Electronic Thesis and Dissertation Repository


Master of Science


Epidemiology and Biostatistics


Amit X. Garg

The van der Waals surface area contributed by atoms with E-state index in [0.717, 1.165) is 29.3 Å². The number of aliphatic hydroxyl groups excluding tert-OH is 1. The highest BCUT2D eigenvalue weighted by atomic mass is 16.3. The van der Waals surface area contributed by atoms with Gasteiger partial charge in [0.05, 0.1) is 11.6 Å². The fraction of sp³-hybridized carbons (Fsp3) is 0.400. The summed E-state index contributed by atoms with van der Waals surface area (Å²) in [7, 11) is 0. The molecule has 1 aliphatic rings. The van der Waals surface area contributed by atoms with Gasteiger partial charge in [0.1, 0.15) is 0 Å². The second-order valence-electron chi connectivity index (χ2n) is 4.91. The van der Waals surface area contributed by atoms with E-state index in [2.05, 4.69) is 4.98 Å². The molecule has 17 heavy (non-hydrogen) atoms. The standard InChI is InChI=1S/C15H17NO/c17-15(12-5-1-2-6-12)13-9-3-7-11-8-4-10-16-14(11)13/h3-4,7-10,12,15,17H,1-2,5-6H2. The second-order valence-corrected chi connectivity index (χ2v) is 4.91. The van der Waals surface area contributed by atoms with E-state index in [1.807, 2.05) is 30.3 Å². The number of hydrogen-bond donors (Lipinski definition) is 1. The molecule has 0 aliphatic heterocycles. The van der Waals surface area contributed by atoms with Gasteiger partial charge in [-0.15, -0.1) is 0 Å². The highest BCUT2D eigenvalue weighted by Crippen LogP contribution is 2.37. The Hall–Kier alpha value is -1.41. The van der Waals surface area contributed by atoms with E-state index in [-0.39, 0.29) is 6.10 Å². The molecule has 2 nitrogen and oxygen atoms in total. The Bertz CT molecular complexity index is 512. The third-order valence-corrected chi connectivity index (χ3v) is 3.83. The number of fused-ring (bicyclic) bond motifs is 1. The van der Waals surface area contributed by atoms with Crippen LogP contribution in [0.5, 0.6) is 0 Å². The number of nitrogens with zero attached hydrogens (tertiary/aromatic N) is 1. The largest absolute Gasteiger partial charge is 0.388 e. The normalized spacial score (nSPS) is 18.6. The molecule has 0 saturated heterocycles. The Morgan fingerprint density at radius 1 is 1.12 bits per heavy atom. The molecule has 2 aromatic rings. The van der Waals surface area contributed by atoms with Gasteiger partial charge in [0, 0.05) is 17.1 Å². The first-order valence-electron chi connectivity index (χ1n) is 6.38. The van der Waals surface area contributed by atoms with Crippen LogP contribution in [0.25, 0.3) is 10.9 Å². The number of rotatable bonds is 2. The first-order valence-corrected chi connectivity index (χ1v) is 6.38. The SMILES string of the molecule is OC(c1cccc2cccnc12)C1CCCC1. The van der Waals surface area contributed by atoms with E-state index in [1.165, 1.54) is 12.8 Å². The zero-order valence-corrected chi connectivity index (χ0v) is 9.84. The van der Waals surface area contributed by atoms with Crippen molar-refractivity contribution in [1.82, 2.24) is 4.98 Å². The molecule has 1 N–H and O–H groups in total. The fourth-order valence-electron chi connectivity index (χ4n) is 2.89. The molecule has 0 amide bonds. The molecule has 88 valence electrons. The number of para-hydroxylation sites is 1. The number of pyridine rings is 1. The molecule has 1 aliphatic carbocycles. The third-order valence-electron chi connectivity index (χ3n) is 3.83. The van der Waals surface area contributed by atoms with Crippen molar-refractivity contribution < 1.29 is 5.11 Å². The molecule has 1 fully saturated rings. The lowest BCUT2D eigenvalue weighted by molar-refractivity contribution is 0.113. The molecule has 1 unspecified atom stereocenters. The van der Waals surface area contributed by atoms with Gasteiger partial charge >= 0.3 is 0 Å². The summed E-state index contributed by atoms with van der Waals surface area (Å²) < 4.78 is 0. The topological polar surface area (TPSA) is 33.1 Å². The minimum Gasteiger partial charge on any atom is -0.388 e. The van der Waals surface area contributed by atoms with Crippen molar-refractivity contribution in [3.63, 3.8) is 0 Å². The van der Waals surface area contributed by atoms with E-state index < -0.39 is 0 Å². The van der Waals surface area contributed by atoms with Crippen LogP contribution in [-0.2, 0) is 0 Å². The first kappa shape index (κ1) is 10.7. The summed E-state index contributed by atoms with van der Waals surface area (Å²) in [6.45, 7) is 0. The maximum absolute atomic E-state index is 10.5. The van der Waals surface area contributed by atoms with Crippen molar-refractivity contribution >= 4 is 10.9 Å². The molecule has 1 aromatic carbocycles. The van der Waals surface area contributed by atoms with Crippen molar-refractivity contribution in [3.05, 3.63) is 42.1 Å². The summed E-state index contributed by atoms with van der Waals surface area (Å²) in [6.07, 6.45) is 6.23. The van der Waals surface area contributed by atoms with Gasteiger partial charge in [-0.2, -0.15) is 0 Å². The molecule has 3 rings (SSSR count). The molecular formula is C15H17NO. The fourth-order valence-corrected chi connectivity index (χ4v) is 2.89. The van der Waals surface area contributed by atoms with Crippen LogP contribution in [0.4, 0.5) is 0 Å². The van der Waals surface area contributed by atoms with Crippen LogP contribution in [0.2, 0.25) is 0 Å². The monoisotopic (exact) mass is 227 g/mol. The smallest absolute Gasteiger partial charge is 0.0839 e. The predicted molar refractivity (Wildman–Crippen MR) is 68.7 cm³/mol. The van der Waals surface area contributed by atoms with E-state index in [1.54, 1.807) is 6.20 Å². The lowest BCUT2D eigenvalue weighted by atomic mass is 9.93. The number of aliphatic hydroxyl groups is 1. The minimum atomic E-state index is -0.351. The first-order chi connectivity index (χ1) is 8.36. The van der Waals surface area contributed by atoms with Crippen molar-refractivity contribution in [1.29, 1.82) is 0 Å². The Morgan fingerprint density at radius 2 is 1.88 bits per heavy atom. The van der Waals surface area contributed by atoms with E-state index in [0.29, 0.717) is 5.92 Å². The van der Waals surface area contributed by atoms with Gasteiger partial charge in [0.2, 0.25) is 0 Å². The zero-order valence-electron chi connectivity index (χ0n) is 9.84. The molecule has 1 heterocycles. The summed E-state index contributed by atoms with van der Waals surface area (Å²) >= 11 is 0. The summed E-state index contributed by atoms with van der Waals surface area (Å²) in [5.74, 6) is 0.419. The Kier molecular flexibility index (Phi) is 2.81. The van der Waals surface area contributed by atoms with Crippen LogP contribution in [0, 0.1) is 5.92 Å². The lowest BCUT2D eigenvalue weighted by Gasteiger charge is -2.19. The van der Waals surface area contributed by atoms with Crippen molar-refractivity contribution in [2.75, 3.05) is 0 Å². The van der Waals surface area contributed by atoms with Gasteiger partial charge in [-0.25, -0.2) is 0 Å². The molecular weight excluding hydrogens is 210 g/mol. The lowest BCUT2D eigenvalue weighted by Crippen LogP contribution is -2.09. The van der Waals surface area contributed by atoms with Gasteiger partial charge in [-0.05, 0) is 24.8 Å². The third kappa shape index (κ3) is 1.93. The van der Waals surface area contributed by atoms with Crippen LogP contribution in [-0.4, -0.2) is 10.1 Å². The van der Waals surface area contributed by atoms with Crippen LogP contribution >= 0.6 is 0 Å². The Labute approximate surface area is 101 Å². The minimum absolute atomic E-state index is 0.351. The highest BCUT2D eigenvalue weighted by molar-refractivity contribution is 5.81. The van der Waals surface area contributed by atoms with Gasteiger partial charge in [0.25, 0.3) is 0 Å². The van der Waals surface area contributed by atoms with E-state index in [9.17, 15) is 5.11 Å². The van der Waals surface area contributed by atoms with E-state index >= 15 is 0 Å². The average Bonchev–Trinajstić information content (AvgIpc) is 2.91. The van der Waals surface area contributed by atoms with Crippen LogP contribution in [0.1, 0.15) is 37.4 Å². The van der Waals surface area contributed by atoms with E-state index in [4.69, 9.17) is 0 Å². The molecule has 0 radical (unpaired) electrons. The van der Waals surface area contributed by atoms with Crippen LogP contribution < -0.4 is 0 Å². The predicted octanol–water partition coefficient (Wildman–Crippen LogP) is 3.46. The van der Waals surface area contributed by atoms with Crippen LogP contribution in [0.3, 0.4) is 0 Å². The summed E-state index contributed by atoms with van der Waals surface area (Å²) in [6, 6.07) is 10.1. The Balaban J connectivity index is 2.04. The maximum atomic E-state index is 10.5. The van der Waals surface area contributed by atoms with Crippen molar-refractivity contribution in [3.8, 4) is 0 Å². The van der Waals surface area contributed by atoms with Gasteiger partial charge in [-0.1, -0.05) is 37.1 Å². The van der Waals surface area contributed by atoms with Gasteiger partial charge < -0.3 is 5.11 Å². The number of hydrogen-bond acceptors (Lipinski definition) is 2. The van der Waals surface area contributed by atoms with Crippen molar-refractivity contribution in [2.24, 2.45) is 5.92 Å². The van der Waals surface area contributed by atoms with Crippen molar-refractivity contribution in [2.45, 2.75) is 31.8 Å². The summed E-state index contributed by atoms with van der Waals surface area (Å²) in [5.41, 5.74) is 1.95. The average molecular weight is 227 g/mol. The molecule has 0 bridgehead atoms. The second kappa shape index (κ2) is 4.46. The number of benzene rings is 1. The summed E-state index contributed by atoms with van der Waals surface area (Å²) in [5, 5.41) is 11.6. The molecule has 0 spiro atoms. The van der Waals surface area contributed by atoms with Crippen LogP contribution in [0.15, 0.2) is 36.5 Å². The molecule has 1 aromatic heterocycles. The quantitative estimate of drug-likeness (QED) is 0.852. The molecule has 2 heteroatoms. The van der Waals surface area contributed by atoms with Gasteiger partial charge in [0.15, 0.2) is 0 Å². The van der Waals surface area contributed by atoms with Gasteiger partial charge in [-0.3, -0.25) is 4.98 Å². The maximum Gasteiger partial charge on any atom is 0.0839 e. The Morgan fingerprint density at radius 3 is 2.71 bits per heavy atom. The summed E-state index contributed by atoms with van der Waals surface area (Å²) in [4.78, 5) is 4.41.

The objective of this thesis was to use health administrative data to investigate two important adverse drug reactions (ADRs) related to renal function. The first study examined the risk of hyperkalemia associated with the antibiotic trimethoprim-sulfamethoxazole (TMP-SMX) and its interaction with beta-adrenergic receptor blockers (“beta blockers”). The second study evaluated the effect of impaired kidney function on the risk of hypoglycemia conferred by the anti-diabetic drug glyburide. The simultaneous use of beta adrenergic receptor blockers (β-blockers) and trimethoprim-sulfamethoxazole (TMP-SMX) may confer a high risk of hyperkalemia. We conducted two nested case-control studies to examine the association between hospitalization for hyperkalemia and the use of TMP-SMX in older patients receiving β-blockers. We used linked health administrative records from Ontario, Canada to assemble a cohort of 299,749 β-blockers users, aged 66 years or older and capture data regarding medication use and hospital admissions for hyperkalemia. Over the study period from 1994 to 2008, 189 patients in this cohort were hospitalized for hyperkalemia within 14 days of receiving a study antibiotic. Compared to amoxicillin, the use of TMP-SMX was associated with a substantially greater risk of hyperkalemia requiring hospital admission (adjusted odds ratio 5.1 [95% CI, 2.8 to 9.4]). No such risk was identified with ciprofloxacin, norfloxacin, or nitrofurantoin. When dosing was considered, the association was greater at higher doses of TMP-SMX. When we repeated the primary analysis in a cohort of non-β-blocker users, the risk of hyperkalemia comparing TMP-SMX to amoxicillin was not significantly different from that found among β-blocker users. Although TMP-SMX is associated with an increased risk of hyperkalemia in older adults, our findings show no added risk when used in combination with β-blockers. Little evidence justifies the avoidance of glyburide in patients with impaired renal function. We aimed to determine if renal function modifies the risk of hypoglycemia among patients using glyburide. We conducted a nested case-control study using administrative records and laboratory data from Ontario, Canada. We included outpatients 66 years of age and older with diabetes mellitus and prescriptions for glyburide, insulin or metformin. We ascertained hypoglycemic events using administrative records and we estimated glomerular filtration rates (eGFR) using serum creatinine concentrations. From a cohort of 19,620 patients, we identified 204 cases whose eGFR was ≥ 60 ml/min/1.73m2 (normal renal function) and 354 cases whose eGFR was < 60 ml/min/1.73m2 (impaired renal function). Compared to metformin, glyburide associated with a greater risk of hypoglycemia in patients with both normal (adjusted OR 9.0, 95% CI 4.9 to 16.4) and impaired renal function (adjusted OR 6.0, 95% CI 3.8 to 9.5). We observed a similar relationship when comparing insulin to metformin; the risk was greater in patients with normal renal function (adjusted OR 18.7, 95% CI 10.5 to 33.5) compared to those with impaired renal function (adjusted OR 7.9, 95% CI 5.0 to 12.4). Tests of interaction showed that among glyburide users renal function did not significantly modify the risk of hypoglycemia, but among insulin users, impaired renal function associated with a lower risk. In this population-based study, impaired renal function did not augment the risk of hypoglycemia associated with glyburide use. In summary, these studies described important ADRs associated with commonly used prescription drugs and highlighted the kidney’s role, both as a target of the drug effect, as in the case of TMP-SMX, and as the cause of the drug accumulation, as in the case of glyburide. Both studies identified significant risks associated with the study drugs and reinforce the need for vigilance when monitoring patients prescribed these medications.

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